It was in the late 1950s when Dave Clark bought a set of drums and started learning how to play them. His favorite drum set, however, was the Trixon which was made in Germany. At the height of his career, along with his band, they were dubbed in the UK as “the most serious” threat to The Beatles. The Dave Clark Five had a following of 500,000 fans and even Dave’s dog, Spike, had his own fan club with 50,000 members! One time, they were in Cleveland and in the middle of a concert, a girl jumped out of a balcony and where did she land? Right in front of Dave’s drums! And when he was asked when he knew he was interested in drums, he said: “I dunno. When I was a kid, my parents tried to get me to learn the piano, ’cause we had a piano at home. My brother was the pianist. I wasn’t. I never really got into it. It never really appealed to me. I saw a drum kit that was up for sale for ten pounds, which is about fifteen dollars. The bass drum was bigger than me. It just happened. I can’t tell you why. There was nobody in my family that was a drummer.”
6. The Band’s Levon Helm
With his country accent, and deeply soulful, bluesy and rough-throated voice; Levon Helm shined as a lead vocalist of The Band. But his creative drumming style was also something else. He was never a show-off behind the kit. He wasn’t as flashy as other drummers and he never really called attention to himself. But then again, he played with finesse and utter perfection and that was enough to make him a legend. And it was unforgettable all the same. He had unlimited musicality and somehow made playing drums look effortless. He was a beast on the drums. When asked by Robyn Flans why he ended up as a drummer, Helm said: “I don’t know. I guess it’s from being born in Helena, Arkansas. That’s a pretty basic part of America where there’s a lot of good basic music. Drums just always sounded like the most fun part of that good music for me. I had the opportunity to see some of the traveling minstrel shows years ago, with the house band, the chorus line, the comedians and singers. In those kinds of shows, with horns and a full rhythm section, the drums always looked like the best seat in the house. That sound of cymbals and the snare drum popping in there like that just sounded like Saturday night and good times.”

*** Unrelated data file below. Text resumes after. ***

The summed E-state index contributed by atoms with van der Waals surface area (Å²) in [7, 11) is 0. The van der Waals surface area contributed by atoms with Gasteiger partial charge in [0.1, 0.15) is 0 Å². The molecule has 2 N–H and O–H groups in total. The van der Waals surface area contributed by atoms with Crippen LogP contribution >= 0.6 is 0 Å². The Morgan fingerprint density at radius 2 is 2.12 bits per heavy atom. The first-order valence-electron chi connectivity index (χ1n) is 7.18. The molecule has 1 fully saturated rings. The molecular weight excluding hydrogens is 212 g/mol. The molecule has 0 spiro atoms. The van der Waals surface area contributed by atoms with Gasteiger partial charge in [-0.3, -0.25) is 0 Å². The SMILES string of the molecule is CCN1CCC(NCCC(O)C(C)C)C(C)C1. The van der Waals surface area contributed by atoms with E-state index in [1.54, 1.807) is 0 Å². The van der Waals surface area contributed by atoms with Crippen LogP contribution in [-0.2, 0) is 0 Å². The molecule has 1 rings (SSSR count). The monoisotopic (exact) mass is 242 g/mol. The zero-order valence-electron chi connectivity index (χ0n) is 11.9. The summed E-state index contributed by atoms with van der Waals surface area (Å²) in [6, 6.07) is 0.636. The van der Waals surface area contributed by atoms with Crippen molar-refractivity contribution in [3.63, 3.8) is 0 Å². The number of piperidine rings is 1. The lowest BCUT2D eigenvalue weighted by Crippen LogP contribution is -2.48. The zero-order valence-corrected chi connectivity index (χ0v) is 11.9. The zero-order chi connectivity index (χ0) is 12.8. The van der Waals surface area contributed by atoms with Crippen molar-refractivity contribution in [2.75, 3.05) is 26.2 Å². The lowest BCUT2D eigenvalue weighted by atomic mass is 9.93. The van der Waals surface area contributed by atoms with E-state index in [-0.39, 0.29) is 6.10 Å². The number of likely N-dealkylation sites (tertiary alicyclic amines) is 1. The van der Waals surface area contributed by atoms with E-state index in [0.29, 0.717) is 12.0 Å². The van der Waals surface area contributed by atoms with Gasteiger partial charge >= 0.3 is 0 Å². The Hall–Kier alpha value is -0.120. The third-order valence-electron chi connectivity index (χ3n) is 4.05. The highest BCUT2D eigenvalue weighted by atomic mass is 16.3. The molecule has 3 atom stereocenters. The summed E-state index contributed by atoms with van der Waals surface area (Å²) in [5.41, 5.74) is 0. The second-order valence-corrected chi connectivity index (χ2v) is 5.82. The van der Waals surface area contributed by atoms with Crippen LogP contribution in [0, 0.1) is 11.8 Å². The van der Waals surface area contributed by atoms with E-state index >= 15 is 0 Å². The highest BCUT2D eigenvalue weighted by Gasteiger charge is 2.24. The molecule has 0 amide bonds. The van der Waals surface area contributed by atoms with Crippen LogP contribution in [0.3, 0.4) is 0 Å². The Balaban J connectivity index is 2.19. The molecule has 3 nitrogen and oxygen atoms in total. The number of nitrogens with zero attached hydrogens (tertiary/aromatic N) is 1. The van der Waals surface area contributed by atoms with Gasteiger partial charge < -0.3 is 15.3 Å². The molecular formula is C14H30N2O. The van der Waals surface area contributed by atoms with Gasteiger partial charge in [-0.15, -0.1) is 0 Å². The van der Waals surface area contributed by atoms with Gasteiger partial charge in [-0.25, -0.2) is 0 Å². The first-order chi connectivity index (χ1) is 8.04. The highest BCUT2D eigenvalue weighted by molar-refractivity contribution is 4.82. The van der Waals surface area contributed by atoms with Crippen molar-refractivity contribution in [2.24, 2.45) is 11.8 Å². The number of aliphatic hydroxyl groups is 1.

5. Dave Grohl
Aside from being a full-time, all-around cool guy; Dave Grohl has been in among the best rock bands in history. He was in Nirvana and Foo Fighters and he has collaborated with some of music’s most legendary acts – Paul McCartney, David Bowie, Slash, Iggy Pop, Tom Petty and The Heartbreakers, Stevie Nicks and Nine Inch Nails. He taught himself how to play drums and though he does an amazing job at it, that’s not to say his vocals aren’t just as good. Well he did fill in for Freddie Mercury when he sang “Tie Your Mother Down” alongside Roger Taylor as they inducted Queen into the Rock and Roll Hall of Fame way back in 2001. And lest we forget, he also had an epic drum duel with The Muppets’ Animal. A real heavy-hitter, he was interviewed when he was still with Nirvana and he said: “The drums have to propel everything. That’s an important element. Whether the drums stand out to people or not isn’t what’s really important. That it sounds like a big bomb going off is.”
4. The Beatles’ Ringo Starr